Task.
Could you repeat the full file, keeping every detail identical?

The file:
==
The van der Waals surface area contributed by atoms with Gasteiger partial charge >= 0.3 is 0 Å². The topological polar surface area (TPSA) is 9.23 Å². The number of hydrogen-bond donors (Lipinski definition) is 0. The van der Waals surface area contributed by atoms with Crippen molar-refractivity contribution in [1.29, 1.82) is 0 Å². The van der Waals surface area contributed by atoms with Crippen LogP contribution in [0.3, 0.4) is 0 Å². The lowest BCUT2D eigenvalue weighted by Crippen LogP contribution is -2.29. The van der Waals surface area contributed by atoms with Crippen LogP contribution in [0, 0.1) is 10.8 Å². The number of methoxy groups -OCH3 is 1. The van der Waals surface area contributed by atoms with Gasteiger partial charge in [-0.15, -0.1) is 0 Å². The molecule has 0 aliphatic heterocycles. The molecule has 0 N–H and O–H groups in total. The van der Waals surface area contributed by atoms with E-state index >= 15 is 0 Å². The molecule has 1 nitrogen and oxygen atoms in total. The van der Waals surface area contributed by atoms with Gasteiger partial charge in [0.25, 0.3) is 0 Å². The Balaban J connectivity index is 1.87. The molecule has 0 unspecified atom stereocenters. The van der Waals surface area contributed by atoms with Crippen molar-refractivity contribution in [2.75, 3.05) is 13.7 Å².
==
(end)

The van der Waals surface area contributed by atoms with Gasteiger partial charge >= 0.3 is 0 Å². The topological polar surface area (TPSA) is 9.23 Å². The number of hydrogen-bond donors (Lipinski definition) is 0. The van der Waals surface area contributed by atoms with Crippen molar-refractivity contribution in [1.29, 1.82) is 0 Å². The van der Waals surface area contributed by atoms with Crippen LogP contribution in [0.3, 0.4) is 0 Å². The lowest BCUT2D eigenvalue weighted by Crippen LogP contribution is -2.29. The van der Waals surface area contributed by atoms with Crippen LogP contribution in [0, 0.1) is 10.8 Å². The number of methoxy groups -OCH3 is 1. The van der Waals surface area contributed by atoms with Gasteiger partial charge in [-0.15, -0.1) is 0 Å². The molecule has 0 aliphatic heterocycles. The molecule has 0 N–H and O–H groups in total. The van der Waals surface area contributed by atoms with E-state index >= 15 is 0 Å². The molecule has 1 nitrogen and oxygen atoms in total. The van der Waals surface area contributed by atoms with Gasteiger partial charge in [0.25, 0.3) is 0 Å². The Balaban J connectivity index is 1.87. The molecule has 0 unspecified atom stereocenters. The van der Waals surface area contributed by atoms with Crippen molar-refractivity contribution in [2.75, 3.05) is 13.7 Å².